3. Midterm madness: The election results we still don't know
Stacey Abrams, Georgia's Democratic candidate for governor. Photo: Jessica McGowan/Getty Images
While the bottom line of Tuesday's midterm elections is clear — Democrats have taken control of the House while Republicans added to their majority in the Senate — a number of significant races have still yet to be called as the sun rises on Wednesday.
Driving the news: In Georgia's gubernatorial race, Democrat Stacey Abrams has vowed not to concede against her Republican opponent Brian Kemp until "every vote gets counted." Kemp currently holds 50.5% of the vote, but the race could face a runoff if neither candidate ultimately ends up over 50%. The race has been marred by voter suppression and conflict of interest allegations against Kemp, who has presided over the election as Georgia's secretary of state.
Other outstanding high-profile races:
- In Arizona's Senate race, Republican Martha McSally is up on Democrat Kyrsten Sinema 49.3%-48.5% with about 99.3% reporting. Per The Arizona Republic, "an official victor may not be known for days — and maybe longer, if the final tally were to trigger a recount or legal challenge."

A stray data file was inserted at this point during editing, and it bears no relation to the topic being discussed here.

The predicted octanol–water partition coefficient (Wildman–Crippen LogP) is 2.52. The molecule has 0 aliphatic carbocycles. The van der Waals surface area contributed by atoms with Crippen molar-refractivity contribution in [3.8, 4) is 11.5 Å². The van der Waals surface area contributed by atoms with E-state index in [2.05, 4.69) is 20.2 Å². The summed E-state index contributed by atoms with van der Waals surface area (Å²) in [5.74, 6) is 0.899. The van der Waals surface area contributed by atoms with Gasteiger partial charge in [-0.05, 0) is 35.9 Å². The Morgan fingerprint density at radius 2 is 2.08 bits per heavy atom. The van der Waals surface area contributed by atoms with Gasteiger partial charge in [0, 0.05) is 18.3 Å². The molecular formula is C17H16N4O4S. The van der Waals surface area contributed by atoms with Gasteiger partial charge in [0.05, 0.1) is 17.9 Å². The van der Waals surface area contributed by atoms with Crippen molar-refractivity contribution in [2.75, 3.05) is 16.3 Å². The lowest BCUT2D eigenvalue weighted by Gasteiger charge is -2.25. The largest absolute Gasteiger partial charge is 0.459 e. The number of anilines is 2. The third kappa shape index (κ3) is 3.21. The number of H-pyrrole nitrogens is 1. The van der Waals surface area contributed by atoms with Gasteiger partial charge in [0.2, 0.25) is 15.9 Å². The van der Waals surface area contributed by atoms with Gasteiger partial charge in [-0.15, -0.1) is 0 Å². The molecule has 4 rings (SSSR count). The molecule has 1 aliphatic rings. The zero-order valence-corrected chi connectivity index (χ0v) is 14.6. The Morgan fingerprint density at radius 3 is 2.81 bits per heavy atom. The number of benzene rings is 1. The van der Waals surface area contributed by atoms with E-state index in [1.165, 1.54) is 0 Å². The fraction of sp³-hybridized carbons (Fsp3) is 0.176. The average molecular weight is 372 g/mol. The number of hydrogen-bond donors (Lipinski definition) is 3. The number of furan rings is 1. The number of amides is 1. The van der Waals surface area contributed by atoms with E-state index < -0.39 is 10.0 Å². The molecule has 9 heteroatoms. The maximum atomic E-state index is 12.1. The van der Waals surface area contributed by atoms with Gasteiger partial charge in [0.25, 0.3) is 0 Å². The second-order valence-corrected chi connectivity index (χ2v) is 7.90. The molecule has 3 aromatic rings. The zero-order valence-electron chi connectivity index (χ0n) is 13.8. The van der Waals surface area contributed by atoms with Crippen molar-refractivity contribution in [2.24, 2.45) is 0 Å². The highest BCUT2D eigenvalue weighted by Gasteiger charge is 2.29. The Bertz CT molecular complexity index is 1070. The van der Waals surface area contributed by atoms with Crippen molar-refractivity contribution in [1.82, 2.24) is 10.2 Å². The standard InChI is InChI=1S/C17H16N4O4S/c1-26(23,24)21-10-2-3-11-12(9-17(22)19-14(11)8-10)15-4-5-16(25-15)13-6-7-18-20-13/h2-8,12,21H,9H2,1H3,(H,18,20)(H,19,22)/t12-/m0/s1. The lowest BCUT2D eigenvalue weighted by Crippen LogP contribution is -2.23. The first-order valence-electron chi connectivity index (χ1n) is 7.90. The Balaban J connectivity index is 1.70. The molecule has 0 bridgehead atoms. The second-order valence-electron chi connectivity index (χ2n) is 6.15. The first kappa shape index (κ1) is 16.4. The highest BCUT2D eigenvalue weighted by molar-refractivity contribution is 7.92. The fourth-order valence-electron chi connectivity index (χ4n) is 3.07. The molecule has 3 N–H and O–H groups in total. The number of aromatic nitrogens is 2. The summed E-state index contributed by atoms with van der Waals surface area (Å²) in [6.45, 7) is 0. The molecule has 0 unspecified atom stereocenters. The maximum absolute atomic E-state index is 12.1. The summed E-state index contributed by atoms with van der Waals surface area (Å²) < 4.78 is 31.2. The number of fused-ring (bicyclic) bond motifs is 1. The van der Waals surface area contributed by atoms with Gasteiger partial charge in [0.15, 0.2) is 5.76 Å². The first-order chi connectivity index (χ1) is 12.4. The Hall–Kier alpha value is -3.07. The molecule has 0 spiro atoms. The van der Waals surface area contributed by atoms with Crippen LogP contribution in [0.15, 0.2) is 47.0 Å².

- In Florida's Senate race, former Republican governor Rick Scott is up on Democrat incumbent Bill Nelson 50.2%-49.8% with 100% reporting. Scott has declared victory, but the race is statistically too close to call and an automatic recount will take place if the margin of victory remains less than 0.5%.
- In Montana's Senate race, incumbent Democrat Jon Tester is down 48.2%-48.9% against Republican challenger Matt Rosendale with about 82% reporting and the race still too close to call.
- In Texas' 32nd district, one of Axios' 8 for 2018, the AP withdrew its call for Republican incumbent Will Hurd at about 4 a.m. ET. The margin between him and Democrat Gina Ortiz Jones is only about 700 votes.